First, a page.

2012 Conference

China and Inner Asia Session 376

[ China and Inner Asia Sessions, Table of Contents | Panels by World Area Main Menu ]


The Unfolding Dynamics of Identity, Education, and Heritage in Post-Colonial Macao

Organizer: Chi-kuong Derrick Tam, Sun Yat-Sen University, Macau

Chair: Jorge A. H. Rangel, Independent Scholar, Macau

Discussants: Jorge A. H. Rangel, Independent Scholar, Macau; Antonio Vasconcelos de Saldanha, University of Macau, China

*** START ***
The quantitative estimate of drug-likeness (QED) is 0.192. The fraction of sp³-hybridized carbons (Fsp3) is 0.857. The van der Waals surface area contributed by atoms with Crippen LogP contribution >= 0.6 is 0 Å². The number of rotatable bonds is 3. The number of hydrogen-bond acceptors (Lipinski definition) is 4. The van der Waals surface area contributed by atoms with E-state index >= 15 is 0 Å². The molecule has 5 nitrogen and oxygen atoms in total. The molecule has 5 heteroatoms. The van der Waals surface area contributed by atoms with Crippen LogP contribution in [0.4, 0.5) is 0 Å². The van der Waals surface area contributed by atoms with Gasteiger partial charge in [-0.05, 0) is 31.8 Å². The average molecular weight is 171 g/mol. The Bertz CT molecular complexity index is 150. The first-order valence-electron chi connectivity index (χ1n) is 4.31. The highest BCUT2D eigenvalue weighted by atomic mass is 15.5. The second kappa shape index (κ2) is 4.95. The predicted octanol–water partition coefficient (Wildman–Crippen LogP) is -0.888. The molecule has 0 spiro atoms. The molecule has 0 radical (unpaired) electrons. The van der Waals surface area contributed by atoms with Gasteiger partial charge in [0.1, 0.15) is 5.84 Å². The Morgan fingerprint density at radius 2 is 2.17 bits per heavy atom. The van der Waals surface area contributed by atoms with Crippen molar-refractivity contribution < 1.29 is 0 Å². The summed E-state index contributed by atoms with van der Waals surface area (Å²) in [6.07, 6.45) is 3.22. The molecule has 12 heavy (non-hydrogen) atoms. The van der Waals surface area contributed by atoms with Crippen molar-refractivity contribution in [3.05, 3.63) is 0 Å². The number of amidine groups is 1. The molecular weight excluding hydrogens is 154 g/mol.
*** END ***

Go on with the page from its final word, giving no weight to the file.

Upon the end of Portuguese rule and China’s resumption of control in December 1999, much has changed in Macao as the PRC’s Macao Special Administrative Region (MSAR) under the “One Country, Two Systems” formula. There have been breakthroughs in key socio-cultural dimensions of China’s Macao as manifested in the public discourse on identity construction, heritage conservation and educational reform. UNESCO’s 2005 World Heritage designation of “Historic Centre of Macao” has strengthened MSAR residents’ local identity. Heritage protection, driven by civil forces, has become central to cultural tourism and urban planning for Macao’s sustainable development, as clearly charted in Tam’s paper. Education reform is crucial to upgrading human resources for Macao’s sustainable growth. The MSAR government’s introduction of 15-year free education has been highly appreciated. Ongoing education reform ushers forward the issues of teacher professionalism and academic freedom. Wong’s paper explores in depth the rise of teachers’ professional status and civic engagement in school reform. Rapid expansion of higher education has led to tension between the dynamics of academic capitalism vs. scholarly standards and academic autonomy, as critically analyzed in Tang’s paper. Post-colonial social changes and growing China-market economic dependence have significantly reinforced cultural identification with mainland China among the MSAR mainstream population, yet civic identity in the local community has not developed in parallel, as vividly delineated in Kaeding’s paper. These four papers together shed light on the emergence of a unique local identity from various perspectives amid the interplay of social change and development in China’s Macao.